GENUINE moral courage is a sterling virtue—the motive power of the true dignity of man...
beat in unison. By a thorough investigation of the principles of law and government,
Jefferson became rapidly prepared to ...
conciliatory but which added insult to injury. Their fallacy was exposed by Mr. Jefferson
in such a masterly strain of elo...
He was immediately elected to the first legislature of his state convened under the new
Constitution. On taking ...
True to his long cherished desire to ultimately emancipate the negro, he introduced a
clause prohibiting slavery in any of...
relative to the privileges and restrictions of the commercial intercourse of this with other
countries, which showed great...
promptly and uniformly to the satisfaction of members.
At the next Presidential Election he was again opposed to Mr. Adams...
military authority—economy in public expenses that labor may be lightly burthened—
the honest payment of our debts and sac...
walls of various creeds, claimed to be drawn from the same pure fountain, would be
dissolved by heaven-born Charity and th...
of his retirement, show that he labored arduously in the fields of science and philosophy.
For the promotion of literature...
awaiting Jehovah's signal to cut the silver cord of life and set the prisoner free.
Early in the spring of 1826 his bodily...
Thomas Jefferson -  In Brief
Thomas Jefferson -  In Brief
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Thomas Jefferson - In Brief


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A brief biography of Thomas Jefferson. Liberty Education Series. Gloucester, Virginia Links and News. GVLN. Come and explore all the incredible content.

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Thomas Jefferson - In Brief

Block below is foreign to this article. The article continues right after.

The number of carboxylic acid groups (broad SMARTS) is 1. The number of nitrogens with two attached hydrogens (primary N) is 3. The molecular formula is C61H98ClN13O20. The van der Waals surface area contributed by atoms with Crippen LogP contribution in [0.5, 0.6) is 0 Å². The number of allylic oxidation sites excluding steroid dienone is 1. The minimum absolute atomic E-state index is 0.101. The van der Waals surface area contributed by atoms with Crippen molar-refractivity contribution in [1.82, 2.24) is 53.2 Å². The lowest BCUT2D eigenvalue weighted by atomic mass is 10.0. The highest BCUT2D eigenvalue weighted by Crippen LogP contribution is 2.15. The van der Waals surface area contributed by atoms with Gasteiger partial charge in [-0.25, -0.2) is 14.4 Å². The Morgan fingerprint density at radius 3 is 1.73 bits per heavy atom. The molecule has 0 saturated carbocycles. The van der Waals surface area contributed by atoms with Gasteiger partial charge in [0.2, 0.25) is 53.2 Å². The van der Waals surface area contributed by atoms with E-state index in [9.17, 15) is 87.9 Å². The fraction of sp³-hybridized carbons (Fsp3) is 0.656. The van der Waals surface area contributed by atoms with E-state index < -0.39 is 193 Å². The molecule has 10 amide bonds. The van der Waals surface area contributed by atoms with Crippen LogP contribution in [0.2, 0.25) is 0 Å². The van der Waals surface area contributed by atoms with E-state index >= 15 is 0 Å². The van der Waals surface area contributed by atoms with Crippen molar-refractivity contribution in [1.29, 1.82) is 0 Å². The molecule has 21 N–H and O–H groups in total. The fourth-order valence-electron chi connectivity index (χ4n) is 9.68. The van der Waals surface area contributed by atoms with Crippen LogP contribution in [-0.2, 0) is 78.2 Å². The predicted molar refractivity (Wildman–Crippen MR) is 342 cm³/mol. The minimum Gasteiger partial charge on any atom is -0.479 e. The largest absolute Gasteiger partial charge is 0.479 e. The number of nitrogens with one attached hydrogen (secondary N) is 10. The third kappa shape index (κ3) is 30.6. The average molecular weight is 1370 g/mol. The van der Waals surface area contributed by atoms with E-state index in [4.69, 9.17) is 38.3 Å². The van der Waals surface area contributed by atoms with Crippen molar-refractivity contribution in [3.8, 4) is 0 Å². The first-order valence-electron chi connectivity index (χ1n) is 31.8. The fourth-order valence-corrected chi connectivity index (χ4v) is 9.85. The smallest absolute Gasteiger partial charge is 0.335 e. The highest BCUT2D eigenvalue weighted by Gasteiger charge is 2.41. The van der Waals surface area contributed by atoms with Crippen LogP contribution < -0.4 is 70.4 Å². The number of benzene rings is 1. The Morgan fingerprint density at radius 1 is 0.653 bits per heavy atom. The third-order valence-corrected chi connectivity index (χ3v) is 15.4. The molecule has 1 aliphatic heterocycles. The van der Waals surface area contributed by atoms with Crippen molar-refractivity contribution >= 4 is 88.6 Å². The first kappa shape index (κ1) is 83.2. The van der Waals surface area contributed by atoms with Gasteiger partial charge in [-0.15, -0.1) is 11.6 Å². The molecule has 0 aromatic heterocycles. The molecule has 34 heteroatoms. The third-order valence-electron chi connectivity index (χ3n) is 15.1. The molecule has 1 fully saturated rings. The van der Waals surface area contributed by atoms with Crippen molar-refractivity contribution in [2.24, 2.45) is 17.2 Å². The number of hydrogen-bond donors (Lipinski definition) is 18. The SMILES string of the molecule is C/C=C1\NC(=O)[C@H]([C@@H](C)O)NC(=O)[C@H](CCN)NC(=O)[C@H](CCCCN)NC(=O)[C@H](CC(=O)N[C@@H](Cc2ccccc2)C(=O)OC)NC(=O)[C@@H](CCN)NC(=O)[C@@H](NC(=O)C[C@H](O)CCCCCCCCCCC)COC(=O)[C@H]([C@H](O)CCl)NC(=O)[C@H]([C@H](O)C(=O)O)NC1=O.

2. 2. PHILADELPHIA: MOSS & BROTHER. 1854. GENUINE moral courage is a sterling virtue—the motive power of the true dignity of man. It invigorates the mind like a refreshing dew falling gently on the flowers of spring. It is a heavenly spark—animating the immortal soul with the fire of purity that illuminates the path of rectitude. It is an attribute that opposes all wrong and propels its possessor right onward to the performance of all right. Based on virtue and equity, it spurns vice in all its borrowed and delusive forms. It courts no servile favors—fears no earthly scrutiny. No flattery can seduce it—no eclat allure—no bribe purchase—no tyrant awe —no misfortune bend—no intrigue corrupt—no adversity crush—no tortures can subdue it. On its breastplate is inscribed in bold relievo—Fiat justitia—ruat calum. [Let justice be done though the heavens fall.] Without it, fame is ephemeral—renown transient. It is the saline basis of a good name that gives enduring richness to its memory. It is a pillar of light to revolving thought—the polar star that points to duty, secures merit and leads to victory. It is the soul of reason—the essence of wisdom—the crowning glory of mental power. It was this that nerved the leaders of the American Revolution to noble and god-like action. In the front rank of this band of patriots stood Thomas Jefferson, who was born at Shadwell, Albemarle County, Virginia, on the 24th of April 1743. His ancestors were among the early pioneers of the Old Dominion and highly respectable. They were Republicans to the core—in affluent circumstances and exercised an extensive and happy influence. Thomas was the son of Peter Jefferson, a man much esteemed in public and private life. The liberal feelings imbibed from him by this son were conspicuous at an early age. From his childhood the mind of Thomas Jefferson assumed a high elevation took a broad and expansive view of men and things. He was educated at the college of William and Mary and was always found at the head of his class. Untiring industry in the exploration of the fields of science marked his collegiate career. He analyzed every subject he investigated, passing through the opening avenues of literature with astonishing celerity. His mind became enraptured with the history of classic Greece and republican Rome. Improving upon the suggestions of liberal principles found in the classics, he early matured his political creed and opposed every kind of government tinctured with the shadow of monarchy, hierarchy or aristocracy. After completing his collegiate course he commenced the study of law under Chancellor Wythe, whose liberal views were calculated to mature and strengthen those already preponderating in the mind of Jefferson. With regard to the oppressions of the mother country—the justice and necessity of resistance by the Colonies, their kindred hearts